Languages of India and abroad
vidyut (विद्युत्).—f S Lightning.Source: DDSA: The Molesworth Marathi and English Dictionary
vidyut (विद्युत्).—f Lightning. vidyutpāta m The falling of lightning.Source: DDSA: The Aryabhusan school dictionary, Marathi-English
Marathi is an Indo-European language having over 70 million native speakers people in (predominantly) Maharashtra India. Marathi, like many other Indo-Aryan languages, evolved from early forms of Prakrit, which itself is a subset of Sanskrit, one of the most ancient languages of the world.
Vidyut (विद्युत्).—1 Ā.
1) To shine, sparkle, be bright; व्यद्योतिष्ट सभावेद्यामसौ नरशिखित्रयी (vyadyotiṣṭa sabhāvedyāmasau naraśikhitrayī) Śi.2.3;1.2.
2) To light, illuminate (usually caus. in this sense).
--- OR ---
1) Lightning; वाताय कपिला विद्युत् (vātāya kapilā vidyut) Mbh.; Ms.5.95; मा भूदेवं क्षणमपि सखे विद्युता विप्रयोगः (mā bhūdevaṃ kṣaṇamapi sakhe vidyutā viprayogaḥ) Me.117,4.
2) A thunderbolt.
3) The dawn.Source: DDSA: The practical Sanskrit-English dictionary
Vidyut (विद्युत्).—f. (-dyut) 1. Lightning. 2. A thunderbolt. E. vi intensitive or privative, and dyuta light, lustre, aff. kvip .Source: Cologne Digital Sanskrit Dictionaries: Shabda-Sagara Sanskrit-English Dictionary
Sanskrit, also spelled संस्कृतम् (saṃskṛtam), is an ancient language of India commonly seen as the grandmother of the Indo-European language family. Closely allied with Prakrit and Pali, Sanskrit is more exhaustive in both grammar and terms and has the most extensive collection of literature in the world, greatly surpassing its sister-languages Greek and Latin.
Search found 49 related definition(s) that might help you understand this better. Below you will find the 15 most relevant articles:
Vidyujjihva (विद्युज्जिह्व) participated in the war between Rāma and Rāvaṇa, on the side of the...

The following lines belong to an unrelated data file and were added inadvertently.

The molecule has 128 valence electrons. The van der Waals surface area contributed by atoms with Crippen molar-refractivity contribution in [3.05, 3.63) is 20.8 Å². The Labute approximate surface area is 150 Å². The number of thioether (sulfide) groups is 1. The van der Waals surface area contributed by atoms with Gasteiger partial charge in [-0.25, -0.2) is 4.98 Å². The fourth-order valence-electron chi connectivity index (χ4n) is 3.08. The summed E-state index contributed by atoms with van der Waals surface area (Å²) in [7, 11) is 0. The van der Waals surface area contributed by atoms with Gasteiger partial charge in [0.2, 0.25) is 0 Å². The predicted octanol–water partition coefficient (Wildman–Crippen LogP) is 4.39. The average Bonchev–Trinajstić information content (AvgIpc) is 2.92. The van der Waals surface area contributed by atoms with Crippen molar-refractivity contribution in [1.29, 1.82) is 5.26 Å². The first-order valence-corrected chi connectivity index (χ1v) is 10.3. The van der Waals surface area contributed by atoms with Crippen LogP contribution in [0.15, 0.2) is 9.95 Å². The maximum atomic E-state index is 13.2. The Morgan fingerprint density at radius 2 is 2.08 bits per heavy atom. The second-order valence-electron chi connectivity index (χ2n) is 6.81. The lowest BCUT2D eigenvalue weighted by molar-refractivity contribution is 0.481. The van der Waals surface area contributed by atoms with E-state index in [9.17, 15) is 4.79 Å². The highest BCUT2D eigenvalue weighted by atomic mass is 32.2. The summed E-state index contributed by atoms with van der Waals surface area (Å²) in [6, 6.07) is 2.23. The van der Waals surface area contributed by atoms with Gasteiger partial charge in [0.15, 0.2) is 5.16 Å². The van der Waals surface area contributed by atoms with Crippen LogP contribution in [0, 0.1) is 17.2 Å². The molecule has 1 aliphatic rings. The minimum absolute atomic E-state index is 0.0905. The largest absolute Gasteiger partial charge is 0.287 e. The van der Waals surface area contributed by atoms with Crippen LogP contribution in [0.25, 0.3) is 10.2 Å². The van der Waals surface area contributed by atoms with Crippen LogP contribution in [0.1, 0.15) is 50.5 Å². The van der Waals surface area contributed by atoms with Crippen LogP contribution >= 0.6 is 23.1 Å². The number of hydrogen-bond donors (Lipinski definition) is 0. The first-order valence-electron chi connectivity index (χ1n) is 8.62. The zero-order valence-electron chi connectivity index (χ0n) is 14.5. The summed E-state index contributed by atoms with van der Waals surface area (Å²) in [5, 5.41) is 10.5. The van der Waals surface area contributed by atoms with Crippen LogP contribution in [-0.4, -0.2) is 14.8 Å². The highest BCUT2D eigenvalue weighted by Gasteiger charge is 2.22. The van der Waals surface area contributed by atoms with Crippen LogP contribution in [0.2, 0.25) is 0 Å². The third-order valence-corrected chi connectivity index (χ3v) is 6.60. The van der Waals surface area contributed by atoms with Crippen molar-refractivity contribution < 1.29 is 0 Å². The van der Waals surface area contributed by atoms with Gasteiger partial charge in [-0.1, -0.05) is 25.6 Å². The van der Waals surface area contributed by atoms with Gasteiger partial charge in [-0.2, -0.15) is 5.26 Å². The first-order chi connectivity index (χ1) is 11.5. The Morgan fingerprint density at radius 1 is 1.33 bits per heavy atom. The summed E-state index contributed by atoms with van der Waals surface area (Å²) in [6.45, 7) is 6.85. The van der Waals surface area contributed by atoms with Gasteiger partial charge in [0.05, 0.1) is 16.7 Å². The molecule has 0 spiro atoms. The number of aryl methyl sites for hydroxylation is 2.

1) Vidyunmālā (विद्युन्माला), daughter of king Suroha, was captivated by love at the sight of S...
Vidyutpriya (विद्युत्प्रिय).—n. (-yaṃ) Bell-metal. E. vidyut lightning, and priya beloved.
Vidyujjvāla (विद्युज्ज्वाल).—n. of a nāga: Mvy 3316.
Vidyutpāta (विद्युत्पात).—falling or stroke of lightning. Derivable forms: vidyutpātaḥ (विद्युत...
Vidyuddyotā (विद्युद्द्योता) is the daughter of king Vasantasena mentioned in the “story of Śru...
Vidyullekhā (विद्युल्लेखा) is the wife of merchant Dharmasena from Tāmraliptī, according to the...
Vidyutkumāra (विद्युत्कुमार) or Vidyutakumāra refers to “lightning youths” and represents on of...
Vidyutkampa (विद्युत्कम्प).—a flash of lightning. Derivable forms: vidyutkampaḥ (विद्युत्कम्पः)...
Vidyuddāman (विद्युद्दामन्).—n. a flash of zigzag or forked lightning. Vidyuddāman is a Sanskri...
Vidyudunmeṣa (विद्युदुन्मेष).—a flash of lightning. Derivable forms: vidyudunmeṣaḥ (विद्युदुन्म...
Vidyutsaṃpātam (विद्युत्संपातम्).—ind. in an instant, in a trice.Vidyutsaṃpātam is a Sanskrit c...
Vidyudvallī (विद्युद्वल्ली).—a flash of lightning. Vidyudvallī is a Sanskrit compound consistin...
Vidyutprapātana (विद्युत्प्रपातन).—falling or stroke of lightning. Derivable forms: vidyutprapā...
Ṛṣṭividyut (ऋष्टिविद्युत्).—a. shining with weapons.Ṛṣṭividyut is a Sanskrit compound consistin...
Search found 15 books and stories containing Vidyut; (plurals include: Vidyuts). You can also click to the full overview containing English textual excerpts. Below are direct links for the most relevant articles:
The Brihadaranyaka Upanishad (by Swāmī Mādhavānanda)
Trishashti Shalaka Purusha Caritra (by Helen M. Johnson)
Part 18: The Bhavanapatis < [Chapter III - The initiation and omniscience of Ajita]
Part 4: Attacks by Saṅgamaka < [Chapter IV - Mahāvīra’s second period of more than six years]
Part 8: Birth-ceremonies presided over by Śakra < [Chapter II - Birth of Ajita and Sagara]
Brihat Samhita (by N. Chidambaram Iyer)
Manusmriti with the Commentary of Medhatithi (by Ganganatha Jha)
Verse 4.103 < [Section XIII - Days unfit for Study]
Verse 4.106 < [Section XIII - Days unfit for Study]
Chandogya Upanishad (english Translation) (by Swami Lokeswarananda)
The Vishnu Purana (by Horace Hayman Wilson)